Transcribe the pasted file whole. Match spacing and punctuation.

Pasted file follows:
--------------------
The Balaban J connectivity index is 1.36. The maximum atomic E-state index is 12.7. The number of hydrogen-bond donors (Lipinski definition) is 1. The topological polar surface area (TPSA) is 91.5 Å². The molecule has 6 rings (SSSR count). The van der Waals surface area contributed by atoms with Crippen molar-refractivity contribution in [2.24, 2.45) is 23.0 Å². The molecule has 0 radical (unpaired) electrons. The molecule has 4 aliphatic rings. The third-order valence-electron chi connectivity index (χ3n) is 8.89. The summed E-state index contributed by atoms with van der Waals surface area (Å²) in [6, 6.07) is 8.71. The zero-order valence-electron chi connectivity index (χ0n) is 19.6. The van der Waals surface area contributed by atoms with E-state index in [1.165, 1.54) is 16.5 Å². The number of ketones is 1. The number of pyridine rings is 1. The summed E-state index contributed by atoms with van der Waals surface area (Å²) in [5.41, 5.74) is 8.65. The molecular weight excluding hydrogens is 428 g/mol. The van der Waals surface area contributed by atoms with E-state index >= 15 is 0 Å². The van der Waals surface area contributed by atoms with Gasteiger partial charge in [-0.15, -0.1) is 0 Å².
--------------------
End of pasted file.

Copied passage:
The Balaban J connectivity index is 1.36. The maximum atomic E-state index is 12.7. The number of hydrogen-bond donors (Lipinski definition) is 1. The topological polar surface area (TPSA) is 91.5 Å². The molecule has 6 rings (SSSR count). The van der Waals surface area contributed by atoms with Crippen molar-refractivity contribution in [2.24, 2.45) is 23.0 Å². The molecule has 0 radical (unpaired) electrons. The molecule has 4 aliphatic rings. The third-order valence-electron chi connectivity index (χ3n) is 8.89. The summed E-state index contributed by atoms with van der Waals surface area (Å²) in [6, 6.07) is 8.71. The zero-order valence-electron chi connectivity index (χ0n) is 19.6. The van der Waals surface area contributed by atoms with E-state index in [1.165, 1.54) is 16.5 Å². The number of ketones is 1. The number of pyridine rings is 1. The summed E-state index contributed by atoms with van der Waals surface area (Å²) in [5.41, 5.74) is 8.65. The molecular weight excluding hydrogens is 428 g/mol. The van der Waals surface area contributed by atoms with E-state index >= 15 is 0 Å². The van der Waals surface area contributed by atoms with Gasteiger partial charge in [-0.15, -0.1) is 0 Å².